Use pmpd.spec.helpme() to get help on the meanings of the simulation specifications. To get help with a specific simulation attribute, pass the attribute name as string to the method, for example, pmpd.spec.helpme("overwriteRequested").

2. Another way is to provide all simulation specifications in an external input file with the format described on this page.

### Calling the ParaDRAM sampler from Python

The simulation specifications are all automatically set to the appropriate default values. However, if needed, there are two ways to assign non-default values to the simulation specifications from the Python language (similar to the ParaMonte MATLAB library):

1. assigning all simulation specifications as attributes of the ParaMonte sampler object that you have constructed (the recommended method). Here is a very simple ParaDRAM simulation in Python,
import paramonte as pm
import numpy as np
getLogFunc = lambda x : -np.sum(x**2)       # define a simple log multivariate Normal (MVN) target density.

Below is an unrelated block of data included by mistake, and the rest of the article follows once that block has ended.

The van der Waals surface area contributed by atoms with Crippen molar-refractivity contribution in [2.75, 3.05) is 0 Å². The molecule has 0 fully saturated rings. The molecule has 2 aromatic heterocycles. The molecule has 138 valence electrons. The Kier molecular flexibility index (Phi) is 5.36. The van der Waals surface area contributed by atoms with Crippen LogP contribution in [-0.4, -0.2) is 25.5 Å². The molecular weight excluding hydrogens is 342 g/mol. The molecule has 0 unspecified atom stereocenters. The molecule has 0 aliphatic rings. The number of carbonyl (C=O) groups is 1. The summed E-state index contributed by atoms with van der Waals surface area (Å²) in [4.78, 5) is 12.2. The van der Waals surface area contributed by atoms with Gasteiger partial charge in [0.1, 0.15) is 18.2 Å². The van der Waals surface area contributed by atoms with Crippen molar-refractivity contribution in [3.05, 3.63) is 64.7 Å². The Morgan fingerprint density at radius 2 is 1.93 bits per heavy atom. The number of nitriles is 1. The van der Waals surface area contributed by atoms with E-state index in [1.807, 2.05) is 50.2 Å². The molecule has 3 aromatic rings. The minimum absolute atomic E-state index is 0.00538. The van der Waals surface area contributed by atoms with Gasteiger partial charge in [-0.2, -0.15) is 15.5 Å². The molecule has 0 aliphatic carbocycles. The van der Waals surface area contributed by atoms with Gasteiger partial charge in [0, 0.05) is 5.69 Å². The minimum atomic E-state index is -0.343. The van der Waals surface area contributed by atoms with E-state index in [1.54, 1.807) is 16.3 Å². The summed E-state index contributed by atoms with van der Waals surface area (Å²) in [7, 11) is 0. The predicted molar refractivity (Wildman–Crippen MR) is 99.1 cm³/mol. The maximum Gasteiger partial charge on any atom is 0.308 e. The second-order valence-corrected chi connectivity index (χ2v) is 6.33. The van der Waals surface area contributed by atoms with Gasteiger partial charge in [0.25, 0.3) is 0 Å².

pmpd.spec.outputFileName = "./out/mvn"      # set the file prefix for the output files of ParaDRAM.
pmpd.spec.overwriteRequested = True         # overwrite the output files if they already exist.
pmpd.runSampler ( ndim = 3                  # sample a 3-dimensional MVN.
, getLogFunc = getLogFunc   # the anonymous function returning the log of MVN.
)


The following screenshot shows a partial list of the ParaDRAM simulation attributes within the spec attribute of the constructed ParaDRAM object in Python (to see the full set of ParaDRAM simulation specifications and their descriptions see this page,

Use pmpd.spec.helpme() to get help on the meanings of the simulation specifications. To get help with a specific simulation attribute, pass the attribute name as string to the method, for example, pmpd.spec.helpme("overwriteRequested").

2. providing all simulation specifications in an external input file with the format described on this page.

If you have any questions about the topics discussed on this page, feel free to ask in the comment section below, or raise an issue on the GitHub page of the library, or reach out to the ParaMonte library authors.